6. 6. Daguerreotype Louis Daguerre (1839)   “Each picture was made on a polished copper plate that had been coated with gleaming silver. In the total darkness, the silver coated plate was exposed to iodine fumes, which formed a thin coating of light sensitive iodine on its surface. When the well protected plate was placed in camera and then briefly exposed to a strongly lighted scene, the pattern of light and dark entering the lens of the camera altered the silver iodide. Chemical baths then fixed the image to the plate.” (DeFleur & Dennis. 1998)
  7. 7. Practiced Art to Hobby   By 1880s, George Eastman developed and marketed flexible celluloid film and a simple box camera
  8. 8. Illusion of Motion   Motion   Series pictures do not move! of still pictures rapidly projected on a screen in such a way that the viewer perceives smooth motion.
  9. 9. Visual Persistence (Dr. Peter Mark Roget 1824)   The brain will persist in seeing an object when it is no longer visible   We ‘see’ an image for a fraction of a second after the thing itself has changed or disappeared.   If we are presented with one image after the other, the visual persistence of the first image fills the time lag so they seem continuous
  10. 10. Wheel of Life (Phenakistoscope)   Large disk on which a series of drawings showing a person or animal in progressively different positions was mounted.   By rotating the disk and viewing the drawings through an aperture as the ‘wheel’ turned, a person could ‘see’ smooth motion.
  11. 11. Motion Picture Camera   William Dickson (assistant to Thomas Edison) developed the first practical motion picture camera
  12. 12. Vitascope   Thomas Edison & Assistant Thomas Armat developed in reliable projector system and obtained US patent for the ‘Vitascope’.   Wastefully projected forty eight frames per second whereas sixteen frames would provide the illusion of smooth motion
  13. 13. Kinetoscope (Thomas Edison) Moving pictures peep show device   For a nickel, a single viewer could turn a crank, look inside the machine and see a brief film on a small screen     Edison’s approach did not catch on , in the end the industry developed along the lines of the traditional theater model   By 1896, Edison was projecting motion pictures to the public for the first time in America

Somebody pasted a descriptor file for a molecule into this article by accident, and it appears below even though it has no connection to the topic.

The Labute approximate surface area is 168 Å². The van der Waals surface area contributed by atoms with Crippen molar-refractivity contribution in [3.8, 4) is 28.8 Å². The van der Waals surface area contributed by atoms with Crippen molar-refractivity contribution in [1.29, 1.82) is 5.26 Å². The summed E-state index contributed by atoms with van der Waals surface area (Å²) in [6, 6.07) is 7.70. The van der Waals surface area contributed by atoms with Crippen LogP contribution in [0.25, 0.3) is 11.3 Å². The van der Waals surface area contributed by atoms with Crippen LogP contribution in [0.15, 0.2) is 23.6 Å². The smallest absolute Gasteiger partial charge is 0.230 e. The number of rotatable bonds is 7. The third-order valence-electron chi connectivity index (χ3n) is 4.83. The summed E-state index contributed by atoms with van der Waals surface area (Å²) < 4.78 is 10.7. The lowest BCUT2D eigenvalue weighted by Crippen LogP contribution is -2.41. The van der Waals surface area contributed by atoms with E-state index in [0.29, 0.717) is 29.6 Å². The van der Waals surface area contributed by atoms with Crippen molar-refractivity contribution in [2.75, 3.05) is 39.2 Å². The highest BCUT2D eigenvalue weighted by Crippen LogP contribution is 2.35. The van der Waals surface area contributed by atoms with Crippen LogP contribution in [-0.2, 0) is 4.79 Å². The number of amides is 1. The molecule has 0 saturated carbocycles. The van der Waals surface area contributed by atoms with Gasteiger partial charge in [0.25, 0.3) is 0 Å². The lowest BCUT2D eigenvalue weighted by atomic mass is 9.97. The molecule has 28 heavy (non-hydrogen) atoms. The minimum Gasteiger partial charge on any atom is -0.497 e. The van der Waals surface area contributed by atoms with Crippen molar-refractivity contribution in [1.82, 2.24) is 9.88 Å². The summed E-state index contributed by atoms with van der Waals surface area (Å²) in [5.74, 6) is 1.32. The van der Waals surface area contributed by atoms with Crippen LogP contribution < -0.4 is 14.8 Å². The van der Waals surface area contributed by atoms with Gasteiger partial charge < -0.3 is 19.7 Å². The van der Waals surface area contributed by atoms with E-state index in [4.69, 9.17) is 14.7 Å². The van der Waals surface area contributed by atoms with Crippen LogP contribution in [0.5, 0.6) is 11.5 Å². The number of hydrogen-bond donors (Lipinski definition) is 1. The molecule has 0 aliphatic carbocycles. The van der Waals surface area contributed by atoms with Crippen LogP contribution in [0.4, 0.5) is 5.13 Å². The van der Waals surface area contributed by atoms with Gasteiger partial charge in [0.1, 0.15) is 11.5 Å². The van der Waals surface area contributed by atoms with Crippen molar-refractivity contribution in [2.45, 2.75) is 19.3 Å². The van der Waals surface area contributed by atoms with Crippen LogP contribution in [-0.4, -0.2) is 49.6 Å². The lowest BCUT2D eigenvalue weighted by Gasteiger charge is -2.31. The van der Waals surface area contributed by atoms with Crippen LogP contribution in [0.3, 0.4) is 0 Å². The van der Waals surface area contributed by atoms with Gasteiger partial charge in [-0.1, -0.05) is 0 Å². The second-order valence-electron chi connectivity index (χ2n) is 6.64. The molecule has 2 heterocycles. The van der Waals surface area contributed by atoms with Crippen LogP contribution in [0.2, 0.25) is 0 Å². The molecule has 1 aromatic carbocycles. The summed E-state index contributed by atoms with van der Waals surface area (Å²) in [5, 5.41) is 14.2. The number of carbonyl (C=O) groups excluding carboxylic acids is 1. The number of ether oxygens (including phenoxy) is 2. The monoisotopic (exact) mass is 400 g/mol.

14. 14. Thomas Edison
  15. 15. One to Two Reelers   By 1903, both American and European producers were making ‘one reelers’ that lasted 10 to 12 minutes and told a story.   By 1905, two reelers were becoming increasingly common, lasting up to 25 minutes
  16. 16. The Nickelodeon (Harry Davis & John Harris1905)   The Nickelodeon was the first type of indoor exhibition space dedicated to showing projected motion pictures   Usually set up in converted storefronts, these small, simple theatres charged five cents for admission and flourished from 1905 to 1915   ‘Nickelodeon’ was named from the nickle (US 5 cent coin and the Greek word odeion (roofed over theatre)
  17. 17. Movies for the Middle Class   Nickelodeons brought movies to the urban poor.   Attractive theatres were built in better neighbourhoods and movie ‘palaces; opened in business districts to attract middle class audiences
  18. 18. Making of the ‘Star’   Films were longer, more sophisticated and gave prominent roles and media attention to particular actors and actresses.   They hired press agents to publicize them as artists and important personalities.   Early PR specialists created masculine idols and love goddesses
  19. 19. Phonograph (Thomas Edison 1877)
  20. 20. Talkies   Since the 1980s, inventors tried to combine the phonograph and motion pictures to produce movies with synchronised sound.   In mid 1920 American Telephone & Telegraph (AT&T) produced a sound system based on optical recording of sound incorporated directly into the actual film